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I have such code to read a text file using BufferedReader:

BufferedReader reader=null;
    try {
        reader = new BufferedReader(new FileReader("file1.txt"));

        while (reader.ready()) {
            final String line = reader.readLine();
            System.out.println("<"+line+">");
        } catch (..)
    {
        ...
    }

It works correctly but Findbugs reports a warning:

NP_DEREFERENCE_OF_READLINE_VALUE : The result of invoking readLine() is dereferenced without checking to see if the result is null. If there are no more lines of text to read, readLine() will return null and dereferencing that will generate a null pointer exception.

Then I changed that code in this and tested:

BufferedReader reader=null;
    try {
        reader = new BufferedReader(new StringReader("ABCD"));

        while (reader.ready()) {
            final String line = reader.readLine();
            System.out.println("<"+line+">");
        } catch (..)
    {
        ...
    }

This time the readLine method did return null while ready method always returned true - indeed this is an infinite loop.

This seems that the readLine may return null even if ready returns true. But why the behavior differs from different Readers?

UPDATE:

I do know the normal way to read a text file (just like Peter and Ali illustrated). but I read that piece of code from my colleague and realized that I don't know the ready method. Then I read JavaDoc, but don't understand about "block". Then I did a test and posted this question. So the better way to put this question might be:

When will the input be blocked? How to use ready method (or why not to use it)? Why those 2 Reader (FileReader and StringReader) behave different with ready method?

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I don't see the difference in those code parts... –  LumpN Mar 9 '11 at 11:12
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4 Answers

up vote 4 down vote accepted

The ready method tells us if the Stream is ready to be read.

Imagine your stream is reading data from a network socket. In this case, the stream may not have ended, because the socket has not been closed, yet it may not be ready for the next chunk of data, because the other end of the socket has not pushed any more data.

In the above scenario, we cannot read any more data until the remote end pushes it, so we have to wait for the data to become available, or for the socket to be closed. The ready() method tells us when the data is available.

This is my understanding, please correct me if it's wrong.

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your explain sounds easy to understand!+1 –  chance Mar 10 '11 at 15:21
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The Reader.ready() and InputStream.available() rarely work as you might like, and I don't suggest you use them. To read a file you should use

String line;
while ((line = reader.readLine()) != null)
    System.out.println("<"+line+">");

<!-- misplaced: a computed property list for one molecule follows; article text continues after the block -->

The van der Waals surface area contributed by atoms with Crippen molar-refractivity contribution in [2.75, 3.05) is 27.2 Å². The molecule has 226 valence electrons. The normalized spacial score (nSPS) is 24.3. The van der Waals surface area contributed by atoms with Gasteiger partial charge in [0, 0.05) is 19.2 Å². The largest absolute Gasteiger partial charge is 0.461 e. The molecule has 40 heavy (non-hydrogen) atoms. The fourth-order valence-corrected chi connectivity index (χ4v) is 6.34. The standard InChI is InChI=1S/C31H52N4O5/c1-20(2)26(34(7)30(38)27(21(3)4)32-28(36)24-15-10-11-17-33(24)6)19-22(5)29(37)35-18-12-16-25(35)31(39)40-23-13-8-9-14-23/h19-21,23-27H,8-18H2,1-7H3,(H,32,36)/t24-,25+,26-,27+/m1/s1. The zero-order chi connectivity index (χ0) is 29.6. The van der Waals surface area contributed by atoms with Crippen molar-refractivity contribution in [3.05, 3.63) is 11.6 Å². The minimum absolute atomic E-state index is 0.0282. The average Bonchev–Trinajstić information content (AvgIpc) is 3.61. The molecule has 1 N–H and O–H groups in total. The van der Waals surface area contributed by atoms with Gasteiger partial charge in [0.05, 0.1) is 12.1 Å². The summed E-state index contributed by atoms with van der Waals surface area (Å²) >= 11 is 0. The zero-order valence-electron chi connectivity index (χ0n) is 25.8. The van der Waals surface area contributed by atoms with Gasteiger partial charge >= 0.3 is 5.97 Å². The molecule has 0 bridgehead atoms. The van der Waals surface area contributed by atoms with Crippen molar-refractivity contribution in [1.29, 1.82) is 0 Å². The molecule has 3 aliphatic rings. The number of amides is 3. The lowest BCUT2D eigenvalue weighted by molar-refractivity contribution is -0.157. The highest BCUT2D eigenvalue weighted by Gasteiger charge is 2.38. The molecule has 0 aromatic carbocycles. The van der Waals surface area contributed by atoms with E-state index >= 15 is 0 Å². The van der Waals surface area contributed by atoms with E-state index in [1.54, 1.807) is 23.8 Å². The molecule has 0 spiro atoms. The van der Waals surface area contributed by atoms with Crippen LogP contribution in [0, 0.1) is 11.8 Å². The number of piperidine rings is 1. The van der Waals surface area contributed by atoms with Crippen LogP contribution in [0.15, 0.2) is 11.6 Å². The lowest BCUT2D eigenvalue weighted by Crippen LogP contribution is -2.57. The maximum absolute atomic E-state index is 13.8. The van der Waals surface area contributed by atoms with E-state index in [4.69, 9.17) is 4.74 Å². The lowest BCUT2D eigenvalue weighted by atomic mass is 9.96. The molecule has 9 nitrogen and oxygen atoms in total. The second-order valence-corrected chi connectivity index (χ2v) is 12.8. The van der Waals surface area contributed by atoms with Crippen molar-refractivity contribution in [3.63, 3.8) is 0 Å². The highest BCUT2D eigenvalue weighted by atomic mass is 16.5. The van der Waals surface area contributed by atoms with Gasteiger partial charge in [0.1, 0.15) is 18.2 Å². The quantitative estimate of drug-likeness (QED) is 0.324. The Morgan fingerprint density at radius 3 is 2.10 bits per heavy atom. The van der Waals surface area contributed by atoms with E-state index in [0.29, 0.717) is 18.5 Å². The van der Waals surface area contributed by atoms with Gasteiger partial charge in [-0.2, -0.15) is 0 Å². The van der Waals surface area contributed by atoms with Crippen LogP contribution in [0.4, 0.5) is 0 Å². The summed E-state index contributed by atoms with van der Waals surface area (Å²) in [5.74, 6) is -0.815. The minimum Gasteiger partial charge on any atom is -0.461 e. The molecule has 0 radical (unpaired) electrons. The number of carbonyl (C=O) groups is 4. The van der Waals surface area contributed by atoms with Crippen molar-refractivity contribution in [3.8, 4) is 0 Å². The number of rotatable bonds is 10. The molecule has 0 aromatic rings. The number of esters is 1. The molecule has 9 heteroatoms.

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code hangs forever on that reader.readline() line. Any suggestions? –  Paul Mar 30 '12 at 18:25
1  
That means the other end is is not sending a new line (possible any thing else) –  Peter Lawrey Mar 30 '12 at 21:31
    
nah, that's not it; I did it in openssl on the command line just fine –  Paul Mar 30 '12 at 21:43
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Here's what the Javadocs have to say:

Tells whether this stream is ready to be read. A buffered character stream is ready if the buffer is not empty, or if the underlying character stream is ready.

So a BufferedReader is considered ready simply if the underlying stream is also ready. Since BufferedReader is a wrapper, this underlying stream could be any Reader implementation; hence the semantics of ready() are those declared on the interface:

Returns true if the next read() is guaranteed not to block for input, false otherwise. Note that returning false does not guarantee that the next read will block.

So you only really get timing guarantees, i.e. that read() will not block. The result of calling ready() tells you absolutely nothing about the content you'll get back from a read() call, and so cannot be used to elide a null check.

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4  
Unfortunately for readLine(), ready() only guarentees that one character is available i.e. read() will not block. readLine() will block if there is data but not a complete line. –  Peter Lawrey Mar 9 '11 at 11:15
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Look at the API for ready.

What you're doing is wrong. ready() only tells you if the stream is readable and valid. Read the comment under return on that link as well.

What you want to do is:

String thisLine;

//Loop across the arguments
for (int i=0; i < args.length; i++) {

  //Open the file for reading
  try {
    BufferedReader br = new BufferedReader(new FileReader(args[i]));
    while ((thisLine = br.readLine()) != null) { // while loop begins here
      System.out.println(thisLine);
    } // end while 
  } // end try
  catch (IOException e) {
    System.err.println("Error: " + e);
  }
} // end for
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